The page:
The City of Toronto is getting a new 113-unit affordable, modular housing development in The Elms neighbourhood of Etobicoke.
Mayor John Tory joined Member of Parliament Kirsty Duncan, Minister of Families, Children and Social Development Ahmed Hussen, and Deputy Mayor Ana Bailão to announce the new project at 75 Tandridge Crescent that will create 113 new studio apartments.
“This new project in Etobicoke is another example of the work we are doing to expand affordable housing in Toronto while focusing on much-needed support services for vulnerable residents in our city,” Tory said.
Each apartment will have its own bathroom and kitchen, and will come furnished with a twin bed, a lounge chair, a dining table and chairs, and a dresser. The five-storey building will also have shared laundry facilities, a commercial kitchen, a dining area, a communal area, and a programming space.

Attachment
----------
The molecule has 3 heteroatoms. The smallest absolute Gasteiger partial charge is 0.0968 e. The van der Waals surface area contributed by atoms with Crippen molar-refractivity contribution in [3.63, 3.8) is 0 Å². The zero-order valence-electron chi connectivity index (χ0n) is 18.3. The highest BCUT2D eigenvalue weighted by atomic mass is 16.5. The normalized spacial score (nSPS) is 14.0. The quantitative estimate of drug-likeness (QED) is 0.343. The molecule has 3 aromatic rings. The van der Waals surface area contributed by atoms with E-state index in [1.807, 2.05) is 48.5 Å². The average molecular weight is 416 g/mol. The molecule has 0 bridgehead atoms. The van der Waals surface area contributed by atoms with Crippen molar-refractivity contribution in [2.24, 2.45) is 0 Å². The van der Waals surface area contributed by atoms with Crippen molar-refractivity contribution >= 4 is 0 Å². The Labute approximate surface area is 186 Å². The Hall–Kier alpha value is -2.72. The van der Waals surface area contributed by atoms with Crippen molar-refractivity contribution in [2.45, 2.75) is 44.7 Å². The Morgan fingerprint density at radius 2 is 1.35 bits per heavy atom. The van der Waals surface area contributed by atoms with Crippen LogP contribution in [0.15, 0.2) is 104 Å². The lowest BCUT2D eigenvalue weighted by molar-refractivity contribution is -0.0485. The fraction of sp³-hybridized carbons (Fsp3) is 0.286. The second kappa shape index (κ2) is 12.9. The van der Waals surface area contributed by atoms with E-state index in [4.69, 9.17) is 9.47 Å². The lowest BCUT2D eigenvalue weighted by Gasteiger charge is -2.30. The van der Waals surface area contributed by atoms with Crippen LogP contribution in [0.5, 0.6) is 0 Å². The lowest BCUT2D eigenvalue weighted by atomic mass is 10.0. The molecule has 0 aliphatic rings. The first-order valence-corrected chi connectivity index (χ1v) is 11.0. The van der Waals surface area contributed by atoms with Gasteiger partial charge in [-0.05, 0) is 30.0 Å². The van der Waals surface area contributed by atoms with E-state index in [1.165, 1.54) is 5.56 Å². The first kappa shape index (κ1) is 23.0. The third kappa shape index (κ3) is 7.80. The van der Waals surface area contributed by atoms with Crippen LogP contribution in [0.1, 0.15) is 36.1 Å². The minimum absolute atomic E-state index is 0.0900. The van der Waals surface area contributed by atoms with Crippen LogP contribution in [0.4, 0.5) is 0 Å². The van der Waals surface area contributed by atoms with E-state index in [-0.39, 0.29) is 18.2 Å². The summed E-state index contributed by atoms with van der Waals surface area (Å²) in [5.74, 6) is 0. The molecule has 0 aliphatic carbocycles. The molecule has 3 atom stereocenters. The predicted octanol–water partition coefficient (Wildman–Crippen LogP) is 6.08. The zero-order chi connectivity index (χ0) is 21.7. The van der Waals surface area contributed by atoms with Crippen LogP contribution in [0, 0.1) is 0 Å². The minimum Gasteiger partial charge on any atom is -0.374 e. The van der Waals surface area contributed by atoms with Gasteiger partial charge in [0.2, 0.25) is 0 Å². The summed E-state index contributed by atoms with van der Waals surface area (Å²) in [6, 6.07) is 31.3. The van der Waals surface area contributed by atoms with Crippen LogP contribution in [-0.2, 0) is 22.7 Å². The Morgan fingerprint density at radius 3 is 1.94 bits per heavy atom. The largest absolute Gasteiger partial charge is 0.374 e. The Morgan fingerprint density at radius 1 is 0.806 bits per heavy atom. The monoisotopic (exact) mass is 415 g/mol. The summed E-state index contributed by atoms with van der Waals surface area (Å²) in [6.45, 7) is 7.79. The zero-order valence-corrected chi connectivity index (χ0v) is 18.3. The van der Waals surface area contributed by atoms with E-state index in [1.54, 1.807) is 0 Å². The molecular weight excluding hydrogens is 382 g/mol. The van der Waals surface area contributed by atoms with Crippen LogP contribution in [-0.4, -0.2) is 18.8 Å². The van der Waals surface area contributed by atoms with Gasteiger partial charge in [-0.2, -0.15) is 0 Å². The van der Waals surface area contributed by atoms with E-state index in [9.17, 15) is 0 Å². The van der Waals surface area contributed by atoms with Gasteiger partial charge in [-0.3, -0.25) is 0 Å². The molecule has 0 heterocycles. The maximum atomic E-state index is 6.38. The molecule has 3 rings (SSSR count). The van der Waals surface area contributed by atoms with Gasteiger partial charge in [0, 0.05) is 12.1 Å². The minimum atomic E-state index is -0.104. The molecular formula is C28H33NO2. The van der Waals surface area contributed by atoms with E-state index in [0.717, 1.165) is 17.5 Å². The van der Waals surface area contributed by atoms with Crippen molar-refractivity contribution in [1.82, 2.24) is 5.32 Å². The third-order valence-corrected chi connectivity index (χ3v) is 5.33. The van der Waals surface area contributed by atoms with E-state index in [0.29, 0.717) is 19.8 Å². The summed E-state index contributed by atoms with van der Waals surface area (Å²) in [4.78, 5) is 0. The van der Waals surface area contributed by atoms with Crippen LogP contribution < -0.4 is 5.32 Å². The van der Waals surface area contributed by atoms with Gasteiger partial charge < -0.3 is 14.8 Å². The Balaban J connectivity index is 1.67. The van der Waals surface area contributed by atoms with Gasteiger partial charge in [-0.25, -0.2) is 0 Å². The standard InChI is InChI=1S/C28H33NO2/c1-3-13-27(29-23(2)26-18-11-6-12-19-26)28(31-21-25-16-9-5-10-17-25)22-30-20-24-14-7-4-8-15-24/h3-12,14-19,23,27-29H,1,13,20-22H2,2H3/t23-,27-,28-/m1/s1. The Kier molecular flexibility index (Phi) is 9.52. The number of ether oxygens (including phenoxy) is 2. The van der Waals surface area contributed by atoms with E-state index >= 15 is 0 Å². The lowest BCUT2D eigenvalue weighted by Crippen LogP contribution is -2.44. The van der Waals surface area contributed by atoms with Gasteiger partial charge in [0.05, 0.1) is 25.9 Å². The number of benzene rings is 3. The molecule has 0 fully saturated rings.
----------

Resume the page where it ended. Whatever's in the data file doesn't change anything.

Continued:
The city’s most vulnerable groups will be prioritized for these units, including women, Indigenous residents, Black and racialized people, seniors, people with disabilities, and other people experiencing or at risk of experiencing homelessness.
The $30.5 million in funding needed for this project comes through the federal government’s Rapid Housing Initiative — a $1 billion program to address affordable housing needs across the country.
“With their commitment through the Rapid Housing Initiative, we are able to move forward at unprecedented speed towards meeting our ambitious affordable housing goals,” Tory said. “With this funding, we can help more of our most vulnerable residents have access to stable, long-term housing.”
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The property at 75 Tandridge Crescent is currently home to a public basketball court and playground, which the City says may be included in the new building’s design.
“City staff will be exploring options for relocating the basketball court and playground on the property,” the City’s website reads. “The new location and design for the basketball court and playground will be determined in consultation with the community.”
The first virtual community consultation will happen in just a few days, on May 18 at 7 pm. And the turnaround time on the entire project is relatively short, with residents expected to be able to move in by March 2022.